Cybersecurity researchers have uncovered a Remote Access Trojan (RAT), that’s been flying under antivirus programs’ radars for at least half a year and targeting, at least, education institutions.
As reported by Ars Technica, the RAT’s been dubbed SysJoker by researchers from Intezer who discovered it. When they first discovered it, on a Linux-based Webserver belonging to a “leading educational institution”, they learned it was written from scratch.
They don’t know who built it, when they built it, or how they distribute it. Their best guess is that it was built in the second half of last year, by an advanced threat actor with “significant resources”. They came to this conclusion knowing the fact that fully cross-platform malware, with four separate C2 servers, are a rare sight.
As for the distribution, they speculate that the educational institution in question installed it on its endpoint through a malicious npm package. They are confident the attackers did not exploit any flaws in the target’s systems, but rather tricked somebody into installing it. There’s a good chance the attackers aren’t casting a wide net, but are rather engaged in “ espionage together with lateral movement which might also lead to a ransomware attack as one of the next stages,” against specific targets.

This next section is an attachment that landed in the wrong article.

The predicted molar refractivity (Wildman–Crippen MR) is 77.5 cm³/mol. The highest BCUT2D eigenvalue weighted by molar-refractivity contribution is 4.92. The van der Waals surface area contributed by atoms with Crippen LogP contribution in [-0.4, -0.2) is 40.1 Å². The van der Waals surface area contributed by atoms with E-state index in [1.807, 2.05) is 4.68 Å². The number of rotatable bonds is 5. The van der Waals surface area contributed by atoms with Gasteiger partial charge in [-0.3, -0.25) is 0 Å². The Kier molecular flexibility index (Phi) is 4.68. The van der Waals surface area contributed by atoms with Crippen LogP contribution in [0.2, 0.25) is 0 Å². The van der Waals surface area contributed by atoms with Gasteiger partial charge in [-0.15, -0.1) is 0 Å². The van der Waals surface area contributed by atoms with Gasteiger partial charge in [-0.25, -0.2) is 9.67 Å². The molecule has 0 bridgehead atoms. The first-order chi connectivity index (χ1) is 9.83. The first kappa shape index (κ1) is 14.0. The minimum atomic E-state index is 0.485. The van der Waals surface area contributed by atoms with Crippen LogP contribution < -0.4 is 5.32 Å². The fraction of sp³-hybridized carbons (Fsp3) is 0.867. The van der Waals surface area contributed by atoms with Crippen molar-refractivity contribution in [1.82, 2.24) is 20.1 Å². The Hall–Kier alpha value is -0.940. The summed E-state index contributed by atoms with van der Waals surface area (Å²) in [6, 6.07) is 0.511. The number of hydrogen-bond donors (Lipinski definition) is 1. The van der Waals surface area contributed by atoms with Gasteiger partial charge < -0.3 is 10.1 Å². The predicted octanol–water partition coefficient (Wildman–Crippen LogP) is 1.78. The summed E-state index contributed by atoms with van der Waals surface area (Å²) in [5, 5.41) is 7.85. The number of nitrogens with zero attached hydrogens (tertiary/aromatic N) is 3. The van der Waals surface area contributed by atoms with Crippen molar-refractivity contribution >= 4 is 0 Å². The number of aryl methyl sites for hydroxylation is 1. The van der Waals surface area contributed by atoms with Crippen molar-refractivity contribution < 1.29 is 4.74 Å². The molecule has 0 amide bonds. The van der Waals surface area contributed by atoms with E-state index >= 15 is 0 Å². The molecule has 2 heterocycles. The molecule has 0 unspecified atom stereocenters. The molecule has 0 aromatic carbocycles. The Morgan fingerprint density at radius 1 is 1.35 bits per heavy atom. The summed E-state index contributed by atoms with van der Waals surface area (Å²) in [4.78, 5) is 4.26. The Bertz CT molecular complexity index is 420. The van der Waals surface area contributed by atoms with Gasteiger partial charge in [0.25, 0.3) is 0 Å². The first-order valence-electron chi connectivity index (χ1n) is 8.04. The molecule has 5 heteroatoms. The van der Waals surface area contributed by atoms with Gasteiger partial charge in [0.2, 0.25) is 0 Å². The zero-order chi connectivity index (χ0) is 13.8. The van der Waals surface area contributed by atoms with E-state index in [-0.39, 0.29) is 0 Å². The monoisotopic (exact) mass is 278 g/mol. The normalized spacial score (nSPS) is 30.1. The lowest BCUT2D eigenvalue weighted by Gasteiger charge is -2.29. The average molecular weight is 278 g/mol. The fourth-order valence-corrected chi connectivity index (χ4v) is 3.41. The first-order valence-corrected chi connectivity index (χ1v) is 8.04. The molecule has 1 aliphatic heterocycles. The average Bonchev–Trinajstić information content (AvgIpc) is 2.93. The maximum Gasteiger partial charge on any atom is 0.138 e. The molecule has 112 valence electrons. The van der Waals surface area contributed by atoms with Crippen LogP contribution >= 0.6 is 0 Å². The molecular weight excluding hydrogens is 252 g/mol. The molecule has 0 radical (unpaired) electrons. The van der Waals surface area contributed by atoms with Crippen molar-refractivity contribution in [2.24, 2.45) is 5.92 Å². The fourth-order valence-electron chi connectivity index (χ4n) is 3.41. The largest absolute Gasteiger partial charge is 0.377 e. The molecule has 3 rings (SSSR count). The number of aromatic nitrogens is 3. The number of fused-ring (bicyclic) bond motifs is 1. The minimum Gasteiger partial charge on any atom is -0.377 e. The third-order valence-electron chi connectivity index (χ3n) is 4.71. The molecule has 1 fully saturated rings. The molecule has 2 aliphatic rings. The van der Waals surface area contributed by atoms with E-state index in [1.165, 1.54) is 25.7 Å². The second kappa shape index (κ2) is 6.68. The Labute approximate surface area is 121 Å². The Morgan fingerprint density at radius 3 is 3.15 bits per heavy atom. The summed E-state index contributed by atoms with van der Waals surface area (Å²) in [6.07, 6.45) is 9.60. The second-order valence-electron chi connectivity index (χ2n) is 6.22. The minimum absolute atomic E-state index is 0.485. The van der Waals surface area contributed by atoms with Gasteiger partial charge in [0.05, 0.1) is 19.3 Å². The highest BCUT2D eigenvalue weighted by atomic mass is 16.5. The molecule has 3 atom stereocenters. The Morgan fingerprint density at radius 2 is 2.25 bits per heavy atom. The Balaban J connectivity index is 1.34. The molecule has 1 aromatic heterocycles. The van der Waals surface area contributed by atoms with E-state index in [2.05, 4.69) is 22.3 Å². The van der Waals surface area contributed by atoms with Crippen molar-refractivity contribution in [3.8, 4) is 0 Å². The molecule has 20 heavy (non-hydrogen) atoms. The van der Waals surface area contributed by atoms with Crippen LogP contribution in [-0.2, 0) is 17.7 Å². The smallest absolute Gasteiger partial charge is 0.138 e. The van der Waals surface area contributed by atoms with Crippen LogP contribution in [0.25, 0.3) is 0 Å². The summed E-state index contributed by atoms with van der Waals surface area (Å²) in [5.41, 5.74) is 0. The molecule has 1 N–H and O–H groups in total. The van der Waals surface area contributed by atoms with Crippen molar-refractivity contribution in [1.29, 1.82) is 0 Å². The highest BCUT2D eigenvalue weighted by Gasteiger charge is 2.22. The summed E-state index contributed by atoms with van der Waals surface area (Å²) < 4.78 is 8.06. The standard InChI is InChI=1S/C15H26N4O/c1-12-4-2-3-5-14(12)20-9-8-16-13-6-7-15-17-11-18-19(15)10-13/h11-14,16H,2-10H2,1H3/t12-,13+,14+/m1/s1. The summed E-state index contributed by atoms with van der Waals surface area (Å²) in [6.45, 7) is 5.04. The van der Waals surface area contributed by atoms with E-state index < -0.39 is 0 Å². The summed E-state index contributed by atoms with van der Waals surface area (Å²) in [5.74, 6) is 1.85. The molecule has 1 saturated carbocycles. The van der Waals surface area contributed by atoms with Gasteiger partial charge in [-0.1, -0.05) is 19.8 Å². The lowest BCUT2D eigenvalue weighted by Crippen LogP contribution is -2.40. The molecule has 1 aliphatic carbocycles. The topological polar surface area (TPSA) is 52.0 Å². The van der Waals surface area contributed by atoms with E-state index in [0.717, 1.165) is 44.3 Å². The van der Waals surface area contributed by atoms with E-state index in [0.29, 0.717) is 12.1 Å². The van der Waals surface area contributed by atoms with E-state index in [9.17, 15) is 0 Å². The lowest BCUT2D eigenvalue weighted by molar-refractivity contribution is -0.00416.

The malware is written in C++, and is yet to be added to the VirusTotal malware search engine. It also seems to be quite potent, as it can create files, add registry commands, install further malware, run commands on the infected device, or even shut itself off.
As the RAT is yet to be added to the virus database, system administrators who discover the infection need to remove the malware manually. According to iTechPost, that’s a three-step process: 1) eliminate the malware’s persistence mechanism, manually delete all the affected files and kill all the malware-related programs; 2) run a memory scanner to ensure all malicious files have been removed; 3) check if all software tools are updated, tighten up firewall settings, and investigate possible access points.
Via: Ars Technica